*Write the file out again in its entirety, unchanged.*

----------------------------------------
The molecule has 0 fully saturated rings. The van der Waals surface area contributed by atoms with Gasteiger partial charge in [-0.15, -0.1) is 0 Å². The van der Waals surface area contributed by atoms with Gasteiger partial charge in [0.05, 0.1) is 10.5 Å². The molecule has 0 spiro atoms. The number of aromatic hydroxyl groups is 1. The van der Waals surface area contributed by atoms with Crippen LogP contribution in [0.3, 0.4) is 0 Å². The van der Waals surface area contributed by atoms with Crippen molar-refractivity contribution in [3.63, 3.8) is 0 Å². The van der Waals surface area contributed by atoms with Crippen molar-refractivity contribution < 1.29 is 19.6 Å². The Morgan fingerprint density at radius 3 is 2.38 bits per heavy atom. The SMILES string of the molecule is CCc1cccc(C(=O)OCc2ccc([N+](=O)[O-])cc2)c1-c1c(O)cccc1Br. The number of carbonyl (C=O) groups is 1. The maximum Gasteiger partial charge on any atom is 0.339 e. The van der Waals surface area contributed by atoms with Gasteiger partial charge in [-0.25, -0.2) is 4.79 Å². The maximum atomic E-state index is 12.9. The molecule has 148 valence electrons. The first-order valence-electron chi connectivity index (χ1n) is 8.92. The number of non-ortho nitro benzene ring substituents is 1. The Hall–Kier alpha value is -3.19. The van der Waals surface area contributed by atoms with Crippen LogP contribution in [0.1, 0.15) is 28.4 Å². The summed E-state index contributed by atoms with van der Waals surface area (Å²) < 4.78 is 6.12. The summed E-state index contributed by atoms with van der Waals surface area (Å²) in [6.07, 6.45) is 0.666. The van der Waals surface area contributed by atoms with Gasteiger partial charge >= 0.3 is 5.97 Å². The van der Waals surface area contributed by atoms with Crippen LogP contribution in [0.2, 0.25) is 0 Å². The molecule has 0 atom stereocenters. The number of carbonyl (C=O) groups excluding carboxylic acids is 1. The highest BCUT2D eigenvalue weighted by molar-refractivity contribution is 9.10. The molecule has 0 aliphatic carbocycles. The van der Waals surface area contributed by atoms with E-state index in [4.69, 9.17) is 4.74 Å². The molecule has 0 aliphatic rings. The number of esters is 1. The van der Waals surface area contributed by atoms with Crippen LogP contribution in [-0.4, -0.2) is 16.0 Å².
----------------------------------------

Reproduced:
The molecule has 0 fully saturated rings. The van der Waals surface area contributed by atoms with Gasteiger partial charge in [-0.15, -0.1) is 0 Å². The van der Waals surface area contributed by atoms with Gasteiger partial charge in [0.05, 0.1) is 10.5 Å². The molecule has 0 spiro atoms. The number of aromatic hydroxyl groups is 1. The van der Waals surface area contributed by atoms with Crippen LogP contribution in [0.3, 0.4) is 0 Å². The van der Waals surface area contributed by atoms with Crippen molar-refractivity contribution in [3.63, 3.8) is 0 Å². The van der Waals surface area contributed by atoms with Crippen molar-refractivity contribution < 1.29 is 19.6 Å². The Morgan fingerprint density at radius 3 is 2.38 bits per heavy atom. The SMILES string of the molecule is CCc1cccc(C(=O)OCc2ccc([N+](=O)[O-])cc2)c1-c1c(O)cccc1Br. The number of carbonyl (C=O) groups is 1. The maximum Gasteiger partial charge on any atom is 0.339 e. The van der Waals surface area contributed by atoms with Gasteiger partial charge in [-0.25, -0.2) is 4.79 Å². The maximum atomic E-state index is 12.9. The molecule has 148 valence electrons. The first-order valence-electron chi connectivity index (χ1n) is 8.92. The number of non-ortho nitro benzene ring substituents is 1. The Hall–Kier alpha value is -3.19. The van der Waals surface area contributed by atoms with Crippen LogP contribution in [0.1, 0.15) is 28.4 Å². The summed E-state index contributed by atoms with van der Waals surface area (Å²) < 4.78 is 6.12. The summed E-state index contributed by atoms with van der Waals surface area (Å²) in [6.07, 6.45) is 0.666. The van der Waals surface area contributed by atoms with Gasteiger partial charge >= 0.3 is 5.97 Å². The van der Waals surface area contributed by atoms with Crippen LogP contribution in [0.2, 0.25) is 0 Å². The molecule has 0 atom stereocenters. The number of carbonyl (C=O) groups excluding carboxylic acids is 1. The highest BCUT2D eigenvalue weighted by molar-refractivity contribution is 9.10. The molecule has 0 aliphatic carbocycles. The van der Waals surface area contributed by atoms with E-state index in [4.69, 9.17) is 4.74 Å². The molecule has 0 aliphatic rings. The number of esters is 1. The van der Waals surface area contributed by atoms with Crippen LogP contribution in [-0.4, -0.2) is 16.0 Å².